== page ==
The public carping subsided when the iPad went on sale in April and people got their hands on it.
Both Time and Newsweek put it on the cover.
"The tough thing about writing about Apple products is that they come with a lot of hype wrapped around them," Lev Grossman wrote in Time.
"The other tough thing about writing about Apple products is that sometimes the hype is true."
His main reservation, a substantive one, was "that while it's a lovely device for consuming content, it doesn't do much to facilitate its creation."
Computers, especially the Macintosh, had become tools that allowed people to make music, videos, websites, and blogs, which could be posted for the world to see.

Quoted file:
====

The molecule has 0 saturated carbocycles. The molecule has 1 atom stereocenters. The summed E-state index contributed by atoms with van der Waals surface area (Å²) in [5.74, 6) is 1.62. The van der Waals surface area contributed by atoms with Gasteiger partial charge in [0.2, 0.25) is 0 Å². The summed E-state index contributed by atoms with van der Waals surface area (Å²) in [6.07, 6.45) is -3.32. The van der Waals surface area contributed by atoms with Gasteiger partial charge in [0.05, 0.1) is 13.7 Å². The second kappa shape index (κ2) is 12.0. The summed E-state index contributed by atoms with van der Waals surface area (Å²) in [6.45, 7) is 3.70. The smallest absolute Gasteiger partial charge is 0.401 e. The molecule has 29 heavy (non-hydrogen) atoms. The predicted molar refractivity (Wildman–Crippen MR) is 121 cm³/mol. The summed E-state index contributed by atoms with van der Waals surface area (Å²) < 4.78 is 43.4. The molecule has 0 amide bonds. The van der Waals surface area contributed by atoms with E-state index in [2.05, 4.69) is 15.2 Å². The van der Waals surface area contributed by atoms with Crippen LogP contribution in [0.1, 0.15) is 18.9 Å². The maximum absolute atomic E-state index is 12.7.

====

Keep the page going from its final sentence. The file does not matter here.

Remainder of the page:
"The iPad shifts the emphasis from creating content to merely absorbing and manipulating it.
It mutes you, turns you back into a passive consumer of other people's masterpieces."
It was a criticism Jobs took to heart.
He set about making sure that the next version of the iPad would emphasize ways to facilitate artistic creation by the user.
Newsweek's cover line was "What's So Great about the iPad? Everything."
Daniel Lyons, who had zapped it with his "Snooki" comment at the launch, revised his opinion.
"My first thought, as I watched Jobs run through his demo, was that it seemed like no big deal," he wrote.
"It's a bigger version of the iPod Touch, right? Then I got a chance to use an iPad, and it hit me: I want one."
Lyons, like others, realized that this was Jobs's pet project, and it embodied all that he stood for.
"He has an uncanny ability to cook up gadgets that we didn't know we needed, but then suddenly can't live without," he wrote.
"A closed system may be the only way to deliver the kind of techno- Zen experience that Apple has become known for."